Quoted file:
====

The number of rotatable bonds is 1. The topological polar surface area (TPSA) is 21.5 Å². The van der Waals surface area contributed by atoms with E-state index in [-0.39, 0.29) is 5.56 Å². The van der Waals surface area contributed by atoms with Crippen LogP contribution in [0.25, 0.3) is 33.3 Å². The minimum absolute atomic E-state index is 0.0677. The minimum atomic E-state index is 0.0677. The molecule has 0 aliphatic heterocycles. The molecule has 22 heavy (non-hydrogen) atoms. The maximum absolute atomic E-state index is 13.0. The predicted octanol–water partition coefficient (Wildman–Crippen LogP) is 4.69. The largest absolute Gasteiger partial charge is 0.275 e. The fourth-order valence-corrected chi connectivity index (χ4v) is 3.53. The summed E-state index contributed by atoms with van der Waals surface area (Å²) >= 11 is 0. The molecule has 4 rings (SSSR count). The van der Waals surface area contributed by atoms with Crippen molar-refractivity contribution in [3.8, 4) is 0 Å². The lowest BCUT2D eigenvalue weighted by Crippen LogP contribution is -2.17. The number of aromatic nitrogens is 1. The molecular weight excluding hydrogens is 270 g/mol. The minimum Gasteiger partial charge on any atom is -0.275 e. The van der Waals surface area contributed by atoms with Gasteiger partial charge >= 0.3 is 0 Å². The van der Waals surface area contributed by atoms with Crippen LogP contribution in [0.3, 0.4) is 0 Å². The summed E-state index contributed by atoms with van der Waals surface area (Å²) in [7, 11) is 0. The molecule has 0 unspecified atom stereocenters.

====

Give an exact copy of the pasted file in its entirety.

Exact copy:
The number of rotatable bonds is 1. The topological polar surface area (TPSA) is 21.5 Å². The van der Waals surface area contributed by atoms with E-state index in [-0.39, 0.29) is 5.56 Å². The van der Waals surface area contributed by atoms with Crippen LogP contribution in [0.25, 0.3) is 33.3 Å². The minimum absolute atomic E-state index is 0.0677. The minimum atomic E-state index is 0.0677. The molecule has 0 aliphatic heterocycles. The molecule has 22 heavy (non-hydrogen) atoms. The maximum absolute atomic E-state index is 13.0. The predicted octanol–water partition coefficient (Wildman–Crippen LogP) is 4.69. The largest absolute Gasteiger partial charge is 0.275 e. The fourth-order valence-corrected chi connectivity index (χ4v) is 3.53. The summed E-state index contributed by atoms with van der Waals surface area (Å²) >= 11 is 0. The molecule has 4 rings (SSSR count). The van der Waals surface area contributed by atoms with Crippen molar-refractivity contribution in [3.8, 4) is 0 Å². The lowest BCUT2D eigenvalue weighted by Crippen LogP contribution is -2.17. The number of aromatic nitrogens is 1. The molecular weight excluding hydrogens is 270 g/mol. The minimum Gasteiger partial charge on any atom is -0.275 e. The van der Waals surface area contributed by atoms with Gasteiger partial charge >= 0.3 is 0 Å². The van der Waals surface area contributed by atoms with Crippen LogP contribution in [0.3, 0.4) is 0 Å². The summed E-state index contributed by atoms with van der Waals surface area (Å²) in [7, 11) is 0. The molecule has 0 unspecified atom stereocenters.